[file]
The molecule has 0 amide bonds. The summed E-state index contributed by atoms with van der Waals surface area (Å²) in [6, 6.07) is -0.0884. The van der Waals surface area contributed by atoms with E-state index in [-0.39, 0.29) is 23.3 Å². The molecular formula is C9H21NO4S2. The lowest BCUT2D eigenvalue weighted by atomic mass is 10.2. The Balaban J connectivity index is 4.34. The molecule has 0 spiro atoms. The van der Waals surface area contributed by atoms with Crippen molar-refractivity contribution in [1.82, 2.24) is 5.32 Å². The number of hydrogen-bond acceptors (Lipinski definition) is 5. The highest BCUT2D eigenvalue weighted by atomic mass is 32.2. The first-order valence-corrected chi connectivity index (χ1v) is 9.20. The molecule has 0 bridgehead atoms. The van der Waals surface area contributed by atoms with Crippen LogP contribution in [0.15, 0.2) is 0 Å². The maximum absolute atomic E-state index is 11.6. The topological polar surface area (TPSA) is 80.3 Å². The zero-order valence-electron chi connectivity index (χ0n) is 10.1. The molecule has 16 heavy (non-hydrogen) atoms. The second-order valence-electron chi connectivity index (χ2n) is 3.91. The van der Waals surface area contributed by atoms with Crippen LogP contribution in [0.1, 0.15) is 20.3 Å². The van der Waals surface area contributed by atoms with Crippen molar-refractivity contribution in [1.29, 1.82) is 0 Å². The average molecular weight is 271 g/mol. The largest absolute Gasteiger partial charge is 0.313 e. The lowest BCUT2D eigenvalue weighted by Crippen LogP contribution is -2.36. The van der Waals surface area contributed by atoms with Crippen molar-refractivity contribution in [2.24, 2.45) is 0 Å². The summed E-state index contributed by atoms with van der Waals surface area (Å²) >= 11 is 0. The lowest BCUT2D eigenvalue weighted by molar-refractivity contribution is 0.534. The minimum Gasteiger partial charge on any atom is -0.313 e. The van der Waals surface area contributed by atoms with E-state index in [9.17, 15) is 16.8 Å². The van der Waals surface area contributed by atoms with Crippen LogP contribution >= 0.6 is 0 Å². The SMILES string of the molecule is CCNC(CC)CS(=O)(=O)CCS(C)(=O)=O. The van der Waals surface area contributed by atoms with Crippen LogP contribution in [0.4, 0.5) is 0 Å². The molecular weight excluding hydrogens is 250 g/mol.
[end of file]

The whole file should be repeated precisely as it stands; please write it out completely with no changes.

The molecule has 0 amide bonds. The summed E-state index contributed by atoms with van der Waals surface area (Å²) in [6, 6.07) is -0.0884. The van der Waals surface area contributed by atoms with E-state index in [-0.39, 0.29) is 23.3 Å². The molecular formula is C9H21NO4S2. The lowest BCUT2D eigenvalue weighted by atomic mass is 10.2. The Balaban J connectivity index is 4.34. The molecule has 0 spiro atoms. The van der Waals surface area contributed by atoms with Crippen molar-refractivity contribution in [1.82, 2.24) is 5.32 Å². The number of hydrogen-bond acceptors (Lipinski definition) is 5. The highest BCUT2D eigenvalue weighted by atomic mass is 32.2. The first-order valence-corrected chi connectivity index (χ1v) is 9.20. The molecule has 0 bridgehead atoms. The van der Waals surface area contributed by atoms with Crippen LogP contribution in [0.15, 0.2) is 0 Å². The maximum absolute atomic E-state index is 11.6. The topological polar surface area (TPSA) is 80.3 Å². The zero-order valence-electron chi connectivity index (χ0n) is 10.1. The molecule has 16 heavy (non-hydrogen) atoms. The second-order valence-electron chi connectivity index (χ2n) is 3.91. The van der Waals surface area contributed by atoms with Crippen LogP contribution in [0.1, 0.15) is 20.3 Å². The van der Waals surface area contributed by atoms with Crippen molar-refractivity contribution in [1.29, 1.82) is 0 Å². The average molecular weight is 271 g/mol. The largest absolute Gasteiger partial charge is 0.313 e. The lowest BCUT2D eigenvalue weighted by Crippen LogP contribution is -2.36. The van der Waals surface area contributed by atoms with Crippen molar-refractivity contribution in [2.24, 2.45) is 0 Å². The summed E-state index contributed by atoms with van der Waals surface area (Å²) >= 11 is 0. The lowest BCUT2D eigenvalue weighted by molar-refractivity contribution is 0.534. The minimum Gasteiger partial charge on any atom is -0.313 e. The van der Waals surface area contributed by atoms with E-state index in [9.17, 15) is 16.8 Å². The van der Waals surface area contributed by atoms with Crippen LogP contribution >= 0.6 is 0 Å². The SMILES string of the molecule is CCNC(CC)CS(=O)(=O)CCS(C)(=O)=O. The van der Waals surface area contributed by atoms with Crippen LogP contribution in [0.4, 0.5) is 0 Å². The molecular weight excluding hydrogens is 250 g/mol.